Yet, just as Joshua rose on the banks of the Jordan and with a consciousness of his God-given leadership told the children of Israel that they were not to rely upon themselves, but that they were to sanctify themselves to their Lord, so today the appeal of our New Testament Joshua, Jesus Himself, may be summarized in the words of our text: “Sanctify yourselves.” The prospect of better days lies, under God, in a better people, a morally stronger country, a sanctified America. God does not ask for a wealthy nation or a mighty nation or a cultured nation, but He does demand a God-fearing nation. He measures the permanent and abiding resources of a people not by their industrial turnover, their bank balances, their stock market sales, but by their faith and virtues. He lists as our American liabilities not our mounting deficits and indebtedness, our moral delinquency, our sins, private and national, our godlessness. For the verdict of His Word maintains itself until this modern day: “Righteousness exalteth a nation, but sin is a reproach to any people.”
How, then,—and this, whether you realize it or not, should be the crucial question before the conscience of the American people today,—how can we follow the command “Sanctify yourselves”? How can we establish this better nation, this higher morality of a sanctified people?
There are many who hold that this elevating and sanctifying power must be reached by controlling men’s bodies and actions. We must have more and stricter laws, we are told, more speedy and impartial enforcement of these laws; in short, we must legislate ourselves and our nation out of this dilemma. As a consequence we are in the midst of a startling reign of legalism, when the legislative mills of our local, State, and Federal governments endlessly grind out civil codes and commercial codes and criminal codes, until our country has become the most law-ridden nation of all history.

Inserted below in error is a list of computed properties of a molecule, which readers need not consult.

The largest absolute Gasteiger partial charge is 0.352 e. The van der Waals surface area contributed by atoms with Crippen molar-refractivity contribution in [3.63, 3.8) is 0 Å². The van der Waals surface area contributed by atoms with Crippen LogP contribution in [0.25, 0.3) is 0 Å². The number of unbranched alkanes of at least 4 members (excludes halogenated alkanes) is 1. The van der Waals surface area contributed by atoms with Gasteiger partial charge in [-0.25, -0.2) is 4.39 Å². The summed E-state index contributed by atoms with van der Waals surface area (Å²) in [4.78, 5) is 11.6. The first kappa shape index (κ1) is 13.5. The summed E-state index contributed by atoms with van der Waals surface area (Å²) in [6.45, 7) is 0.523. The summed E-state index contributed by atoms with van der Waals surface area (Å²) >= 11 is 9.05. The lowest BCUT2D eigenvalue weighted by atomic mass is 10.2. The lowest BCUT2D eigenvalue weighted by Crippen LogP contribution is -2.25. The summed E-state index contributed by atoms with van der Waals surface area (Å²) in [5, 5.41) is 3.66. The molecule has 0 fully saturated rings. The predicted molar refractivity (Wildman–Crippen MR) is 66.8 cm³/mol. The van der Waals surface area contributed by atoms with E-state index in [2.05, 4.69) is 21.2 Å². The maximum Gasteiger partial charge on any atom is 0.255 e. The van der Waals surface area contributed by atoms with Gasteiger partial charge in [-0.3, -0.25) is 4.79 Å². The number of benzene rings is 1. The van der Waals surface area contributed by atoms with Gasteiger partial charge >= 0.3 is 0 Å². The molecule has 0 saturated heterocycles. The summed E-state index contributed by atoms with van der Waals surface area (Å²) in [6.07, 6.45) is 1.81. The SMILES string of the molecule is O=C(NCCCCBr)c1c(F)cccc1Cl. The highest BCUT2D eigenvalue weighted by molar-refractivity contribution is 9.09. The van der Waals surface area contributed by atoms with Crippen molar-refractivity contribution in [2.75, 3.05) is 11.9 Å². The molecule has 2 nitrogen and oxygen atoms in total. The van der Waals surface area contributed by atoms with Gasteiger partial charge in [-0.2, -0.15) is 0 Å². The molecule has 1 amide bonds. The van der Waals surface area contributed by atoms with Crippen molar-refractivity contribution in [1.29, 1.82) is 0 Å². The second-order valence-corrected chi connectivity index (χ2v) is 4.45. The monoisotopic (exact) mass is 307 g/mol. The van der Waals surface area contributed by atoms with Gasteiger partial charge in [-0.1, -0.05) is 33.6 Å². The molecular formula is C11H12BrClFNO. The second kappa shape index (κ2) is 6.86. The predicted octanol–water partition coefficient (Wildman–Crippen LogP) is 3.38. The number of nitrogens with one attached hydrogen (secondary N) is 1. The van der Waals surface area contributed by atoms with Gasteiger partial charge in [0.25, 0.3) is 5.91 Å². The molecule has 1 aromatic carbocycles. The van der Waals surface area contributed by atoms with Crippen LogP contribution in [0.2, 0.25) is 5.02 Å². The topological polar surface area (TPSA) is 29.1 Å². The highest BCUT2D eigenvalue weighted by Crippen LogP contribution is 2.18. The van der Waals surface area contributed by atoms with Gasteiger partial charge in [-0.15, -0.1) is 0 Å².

Of course, the Church stands solidly behind all intelligent legislation and pleads for proper enforcement. The vileness of human nature, the stupidity of human ignorance, and the lustful desires of the human heart must be curbed. Yet when men declare that moral evil can be legislated out of existence or that any problem may be solved by making a law against it; when they believe that within a few years Congress will have found some legal panacea to check wrong and to encourage right, both our recent experiences and the truth of God’s Word unite in telling them that they are living in a fool’s paradise. Today, when the flood of American laws has swollen to a new high-water mark, crime likewise has risen to unprecedented heights of frequency and violence.